In a game marred by a bad injury to Harvey Elliott, Leeds United endured yet another disappointing afternoon in the Premier League as they lost 3-0 at home to Liverpool.
Marcelo Bielsa’s side went two goals behind before Pascal Struijk was sent off for his challenge on Elliott, and Sadio Mane would later rub salt into the wounds in the dying embers of the game.
While Struijk’s tackle and whether it was deserving of a red card will no doubt the main talking point – Gary Neville on co-commentary for Sky Sports insisted that the severity of the injury swayed the decision – it was Jack Harrison’s performance that let Bielsa down the most.
The winger has endured a frustrating campaign thus far, failing to score or assist in the Premier League at all, and was once again well below-par at Elland Road on Sunday afternoon.
As per Sofascore, he lost four of the five duels that he was involved in, made just 15 passes (less than Illan Meslier) and conceded possession on ten separate occasions – only three others lost the ball more, but they all played the full 90 minutes.
Harrison also had no shots on goal and saw only one of his four crosses meet its intended target, and perhaps much more frustratingly, seemed to leave left-back Junior Firpo high and dry on many occasions.
Whether it was a ploy from Bielsa to have him stay upfield to try and keep Trent Alexander-Arnold back or not, it back-fired spectacularly, with Harrison failing to come back and help out his left-back – he made no tackles or interceptions as Firpo was left to deal with Liverpool’s rampaging right-hand side, and he didn’t really lay a glove on the excellent Mohamed Salah.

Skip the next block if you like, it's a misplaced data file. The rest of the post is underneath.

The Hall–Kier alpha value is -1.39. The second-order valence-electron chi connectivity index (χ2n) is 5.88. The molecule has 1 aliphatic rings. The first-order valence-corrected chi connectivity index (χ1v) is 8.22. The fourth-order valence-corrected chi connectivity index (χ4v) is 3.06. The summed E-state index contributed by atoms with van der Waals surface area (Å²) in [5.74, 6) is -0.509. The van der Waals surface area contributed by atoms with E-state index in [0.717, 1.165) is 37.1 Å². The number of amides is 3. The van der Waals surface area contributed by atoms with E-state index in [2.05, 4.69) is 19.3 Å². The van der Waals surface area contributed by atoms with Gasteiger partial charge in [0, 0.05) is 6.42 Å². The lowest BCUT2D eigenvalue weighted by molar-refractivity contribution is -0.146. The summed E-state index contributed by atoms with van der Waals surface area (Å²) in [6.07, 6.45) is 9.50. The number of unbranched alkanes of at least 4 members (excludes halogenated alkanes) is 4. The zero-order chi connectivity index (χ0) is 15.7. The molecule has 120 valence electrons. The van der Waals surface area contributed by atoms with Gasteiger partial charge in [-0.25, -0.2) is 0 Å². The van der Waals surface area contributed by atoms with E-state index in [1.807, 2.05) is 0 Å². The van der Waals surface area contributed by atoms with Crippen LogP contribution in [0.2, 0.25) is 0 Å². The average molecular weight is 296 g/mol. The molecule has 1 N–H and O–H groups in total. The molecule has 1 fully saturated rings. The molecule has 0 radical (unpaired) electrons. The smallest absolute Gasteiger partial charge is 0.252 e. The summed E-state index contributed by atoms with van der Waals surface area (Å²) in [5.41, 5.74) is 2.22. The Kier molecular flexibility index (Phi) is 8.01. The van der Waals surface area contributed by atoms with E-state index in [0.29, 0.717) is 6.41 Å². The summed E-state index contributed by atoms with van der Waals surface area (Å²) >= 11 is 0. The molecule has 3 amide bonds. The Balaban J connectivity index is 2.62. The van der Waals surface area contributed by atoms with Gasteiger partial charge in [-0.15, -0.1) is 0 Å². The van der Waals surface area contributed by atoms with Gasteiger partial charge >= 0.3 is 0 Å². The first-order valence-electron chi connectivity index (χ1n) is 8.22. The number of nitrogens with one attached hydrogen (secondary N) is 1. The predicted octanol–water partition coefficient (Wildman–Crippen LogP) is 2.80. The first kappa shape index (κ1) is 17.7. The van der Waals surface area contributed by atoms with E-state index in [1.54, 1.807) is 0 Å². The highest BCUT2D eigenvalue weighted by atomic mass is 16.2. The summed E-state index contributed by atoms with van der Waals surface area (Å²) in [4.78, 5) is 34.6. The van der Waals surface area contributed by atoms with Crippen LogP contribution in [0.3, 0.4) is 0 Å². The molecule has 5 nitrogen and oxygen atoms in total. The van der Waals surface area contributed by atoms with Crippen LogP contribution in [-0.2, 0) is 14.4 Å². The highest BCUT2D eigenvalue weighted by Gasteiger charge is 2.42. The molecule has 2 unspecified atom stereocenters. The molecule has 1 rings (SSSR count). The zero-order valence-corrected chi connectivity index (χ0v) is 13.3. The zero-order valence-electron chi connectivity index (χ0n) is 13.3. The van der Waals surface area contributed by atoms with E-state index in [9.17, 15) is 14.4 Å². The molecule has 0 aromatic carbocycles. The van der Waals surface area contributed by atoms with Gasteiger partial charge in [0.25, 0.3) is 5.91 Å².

It was no surprise then that he was eventually hooked mid-way through the second-half – the second time he has gone off this season – with Dan James coming on, and with the former Manchester United now in the building, Harrison has a real job on his hands to keep his place in the starting XI.
And, writing in his post-match player ratings for Leeds Live, Beren Cross gave him a five, saying: “Did not give Alexander-Arnold a headache going in either direction throughout the game. Had the odd half-opening in the final third, but never found the delivery or final act to turn it into something dangerous.”
So while Struijk’s red card might open him up to some criticism, it was Harrison’s woeful performance on the left that arguably made him Leeds’ real villain on the day.